Passionate Rolling Meadows defense attorney Christopher M. Cosley is here to help you with tickets for traffic offenses, including texting and driving. Your driving record is important. As such, you need an attorney who understands that importance and fights to get you the best possible outcome under the circumstances. Contact us today for a consultation.

Sources:

http://www.cyberdriveillinois.com/departments/drivers/traffic_safety/distracted.html

http://www.mystateline.com/news/new-illinois-legislation-proposes-tougher-penalties-for-texting-and-driving/1128952249

Illinois State Police Strictly Enforce FATAL-4 Moving Violations

April 10th, 2017 at 7:00 am

moving violations, Rolling Meadows criminal defense attorneyThe Illinois state police are motivated to help reduce instances of automobile accidents and traffic fatalities in and around Rolling Meadows, Illinois. That is why state law enforcement focuses on four moving violations known as the “FATAL-4”, which are four moving violations that pose the highest rate of causing traffic fatalities.

Law enforcement looks particularly closely for signs that drivers are committing any of the FATAL-4 driving offenses. The traffic offenses that make up the FATAL-4 include:

  1. Driving under the influence of drugs and/or alcohol. Under 625 ILCS 5/11-501, it is illegal to drive a motor vehicle while under the influence of drugs and/or alcohol in Illinois. A person is considered to be too drunk to drive when he or she has a blood alcohol concentration of 0.08 percent or if his or her ability to safely operate the vehicle is compromised. Driving while under the influence impacts a driver’s ability to judge distance and speed and can render a driver incapable of operating his or her vehicle safely.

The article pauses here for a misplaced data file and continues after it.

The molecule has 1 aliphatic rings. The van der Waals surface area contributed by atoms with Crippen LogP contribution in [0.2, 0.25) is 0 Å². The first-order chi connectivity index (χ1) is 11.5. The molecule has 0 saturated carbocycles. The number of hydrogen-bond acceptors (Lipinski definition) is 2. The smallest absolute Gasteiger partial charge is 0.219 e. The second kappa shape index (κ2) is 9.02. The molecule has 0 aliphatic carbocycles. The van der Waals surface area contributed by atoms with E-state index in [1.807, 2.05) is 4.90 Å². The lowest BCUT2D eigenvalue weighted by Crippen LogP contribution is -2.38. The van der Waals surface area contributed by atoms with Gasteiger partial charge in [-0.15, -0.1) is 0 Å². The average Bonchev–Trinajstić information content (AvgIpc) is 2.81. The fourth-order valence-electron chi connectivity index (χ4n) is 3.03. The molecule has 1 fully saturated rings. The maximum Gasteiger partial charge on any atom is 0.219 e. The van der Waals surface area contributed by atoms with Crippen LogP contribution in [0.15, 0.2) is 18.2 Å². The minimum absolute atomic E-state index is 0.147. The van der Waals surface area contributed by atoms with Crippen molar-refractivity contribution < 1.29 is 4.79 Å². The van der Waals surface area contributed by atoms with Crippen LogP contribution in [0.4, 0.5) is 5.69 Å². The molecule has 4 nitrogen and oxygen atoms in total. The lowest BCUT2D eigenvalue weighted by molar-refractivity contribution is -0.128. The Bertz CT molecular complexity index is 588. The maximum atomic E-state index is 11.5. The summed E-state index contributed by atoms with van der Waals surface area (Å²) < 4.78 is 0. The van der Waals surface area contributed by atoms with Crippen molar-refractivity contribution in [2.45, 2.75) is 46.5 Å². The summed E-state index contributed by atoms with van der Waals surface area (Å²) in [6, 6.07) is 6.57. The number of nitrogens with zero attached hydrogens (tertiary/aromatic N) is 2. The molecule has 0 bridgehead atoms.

2. Speeding. Driving faster than the posted speed limit or faster than road conditions or weather conditions allow is illegal in Illinois under 625 ILCS 5/11-601. Drivers have a duty to reduce speed when approaching crossings, intersections, going around curves, approaching a crest in the road, approaching hazards, when pedestrians are visible, or whenever traffic conditions indicate a need to slow down. Speeding by a certain degree above the posted speed limit can carry certain penalties proportionate to the offense. For instance, there is a specific statute concerning speeding when the driver is going more than 26 miles per hour over the posted speed limit.
  3. Engaging in distracted driving. Whether it is texting while driving, tuning the radio, or fiddling with center console controls for the heating or air conditioning in the vehicle, when a driver is not paying full attention to the task of driving, the driver is distracted. Distractions take many forms, and they can disrupt a driver’s concentration and focus. Driving is a dangerous activity when the driver is not paying attention to what is occurring on the road around them. Distracted drivers are often incapable of reacting to circumstances on the road, which can result in accidents.